Recipe | Pumpkin farrotto with crispy shredded kale & sage

Recipe and words extracted from Motherfood: The Science, Art and Practice of Nourishing Maternal Foodways by Vanessa A. Clarkson

Farrotto is a traditional Tuscan risotto made with farro rather than rice. Although farro is sometimes used as a general term for spelt, emmer and einkorn, each are actually different species of wheat – farro grande (spelt), farro medio (emmer) and farro piccolo (einkorn).

Farro without any descriptor of size (big, medium, small) usually refers to medio/medium – emmer wheat. The word emmer is derived from ‘Em ha’Hitah’, which in Hebrew means ‘mother wheat’, stemming from its use since the very advent of farming. Emmer has a malty flavour that is so delicious with the pumpkin, nutmeg and sage, that it is worth tracking some down. If you don’t have emmer, then pearl barley would be a good substitute, or at a push, arborio rice would also be fine and will cook far quicker.

1 hour 10 minutes
Serves 4


extra-virgin olive oil

1 brown onion, diced

4 cloves garlic, minced

300 g (1 cup) pearled farro, unwashed 1 whole nutmeg

125 ml (½ cup) dry white wine (see note)

400 g (2 cups) pumpkin, peeled, deseeded and cubed 1¼ litres (5 cups) stock, kept warm in a separate saucepan

2 large handfuls of Tuscan kale (cavolo nero)

a handful of sage leaves, large ones halved lengthways down the stem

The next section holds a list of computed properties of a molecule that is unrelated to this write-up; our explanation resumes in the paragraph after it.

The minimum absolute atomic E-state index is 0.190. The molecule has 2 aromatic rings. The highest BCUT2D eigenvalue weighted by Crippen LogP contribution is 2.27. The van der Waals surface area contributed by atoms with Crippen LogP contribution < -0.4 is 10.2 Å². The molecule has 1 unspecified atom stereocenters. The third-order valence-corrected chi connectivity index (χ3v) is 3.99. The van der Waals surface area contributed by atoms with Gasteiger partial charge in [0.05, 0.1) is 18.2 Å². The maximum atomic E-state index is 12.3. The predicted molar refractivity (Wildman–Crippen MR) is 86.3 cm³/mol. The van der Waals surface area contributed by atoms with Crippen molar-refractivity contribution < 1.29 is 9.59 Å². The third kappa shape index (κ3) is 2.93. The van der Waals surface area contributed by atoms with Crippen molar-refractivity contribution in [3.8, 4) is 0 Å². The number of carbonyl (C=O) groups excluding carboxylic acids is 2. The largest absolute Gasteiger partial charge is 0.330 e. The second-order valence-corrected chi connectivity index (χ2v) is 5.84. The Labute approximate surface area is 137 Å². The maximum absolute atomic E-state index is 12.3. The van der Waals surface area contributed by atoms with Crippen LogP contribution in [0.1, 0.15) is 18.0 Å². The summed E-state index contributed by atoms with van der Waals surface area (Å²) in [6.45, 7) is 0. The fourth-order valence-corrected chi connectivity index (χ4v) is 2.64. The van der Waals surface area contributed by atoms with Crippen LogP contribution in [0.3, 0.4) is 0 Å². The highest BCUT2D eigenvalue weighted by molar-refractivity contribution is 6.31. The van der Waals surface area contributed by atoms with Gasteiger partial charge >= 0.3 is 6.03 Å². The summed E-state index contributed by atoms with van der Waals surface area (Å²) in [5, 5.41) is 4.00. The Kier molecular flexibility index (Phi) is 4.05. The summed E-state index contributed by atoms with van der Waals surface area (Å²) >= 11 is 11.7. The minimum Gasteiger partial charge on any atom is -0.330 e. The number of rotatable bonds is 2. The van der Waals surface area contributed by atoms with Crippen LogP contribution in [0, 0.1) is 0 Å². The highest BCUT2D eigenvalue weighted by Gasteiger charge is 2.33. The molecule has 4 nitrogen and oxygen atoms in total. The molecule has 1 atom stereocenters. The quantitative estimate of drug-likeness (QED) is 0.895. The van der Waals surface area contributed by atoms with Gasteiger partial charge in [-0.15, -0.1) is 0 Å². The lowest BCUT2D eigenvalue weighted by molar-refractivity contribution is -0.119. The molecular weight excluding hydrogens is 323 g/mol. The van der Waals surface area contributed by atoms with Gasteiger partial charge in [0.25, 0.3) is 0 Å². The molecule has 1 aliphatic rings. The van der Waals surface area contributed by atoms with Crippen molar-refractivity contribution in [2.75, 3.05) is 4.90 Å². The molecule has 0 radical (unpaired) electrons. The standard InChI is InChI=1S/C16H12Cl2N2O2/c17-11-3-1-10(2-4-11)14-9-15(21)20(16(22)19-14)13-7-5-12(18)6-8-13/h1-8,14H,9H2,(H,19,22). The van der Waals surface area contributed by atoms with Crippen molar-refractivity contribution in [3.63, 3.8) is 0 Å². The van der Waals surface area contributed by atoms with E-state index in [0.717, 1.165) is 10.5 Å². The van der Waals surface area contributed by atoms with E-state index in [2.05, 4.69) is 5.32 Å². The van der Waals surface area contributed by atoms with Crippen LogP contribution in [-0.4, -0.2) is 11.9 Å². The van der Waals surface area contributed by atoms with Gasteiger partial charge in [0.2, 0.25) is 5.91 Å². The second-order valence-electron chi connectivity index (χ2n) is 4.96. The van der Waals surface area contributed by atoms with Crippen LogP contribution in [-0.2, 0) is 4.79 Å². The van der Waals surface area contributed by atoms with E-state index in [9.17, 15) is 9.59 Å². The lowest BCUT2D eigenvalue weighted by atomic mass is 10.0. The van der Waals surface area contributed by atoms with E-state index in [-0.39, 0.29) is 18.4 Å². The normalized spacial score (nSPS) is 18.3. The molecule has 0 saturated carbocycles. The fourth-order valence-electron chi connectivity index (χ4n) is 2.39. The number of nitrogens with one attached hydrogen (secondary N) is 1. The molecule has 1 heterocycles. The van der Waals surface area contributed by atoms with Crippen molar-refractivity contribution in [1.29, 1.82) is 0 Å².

Warm a generous splash of olive oil in a large saucepan over a medium heat. Sauté the onion and garlic, stirring regularly, until the onion is soft and translucent, about 10 minutes. Add the farro and a good grating of nutmeg, then stir and toast, adding extra oil if needed so that every grain is coated.

When the farro smells nutty, after about 2 minutes, add the wine and let it simmer until it has all absorbed. Add the pumpkin and enough stock to bathe the

ingredients. Simmer uncovered. As the stock reduces, top up with more until the pumpkin is soft, the farro cooked through and the stock has been used up, about 1 hour. By this time, if the pumpkin hasn’t relaxed and softened to create a thick sauce, help it along and mash it into the farrotto with the back of a spatula or a fork.

When the farrotto is nearly ready, shred the kale by folding each leaf in half and then slicing into long thin strips. Remove and compost the tough stems. Warm a generous splash of olive oil in a large frying pan over a medium heat. Add the kale and sage and fry until crispy, about 5 minutes. Top the farrotto with the shredded leaves.

NOTE : When cooking with alcohol, the amount the alcohol will reduce by depends on how long the dish is cooked for. A long-simmered dish like this farrotto will retain around 5 per cent of the alcohol initially added – meaning that a serving will contain a negligible amount (even though the wine adds significantly to its flavour). In dishes that are cooked briefly, the alcohol remaining can range from 10-50 per cent. If you would prefer not to use wine or have none to hand, simply make up the difference with extra stock.

More recipes by Vanessa A. Clarkson:

Lemony Broccoli, Pea and Ginger Brown Rich with Toasted Cashews and Sticky Sultanas

Roast Potatoes, Cherry Tomatoes and Sprouting Broccoli with Caper Pesto

Recipe extracted from Motherfood by Vanessa A. Clarkson

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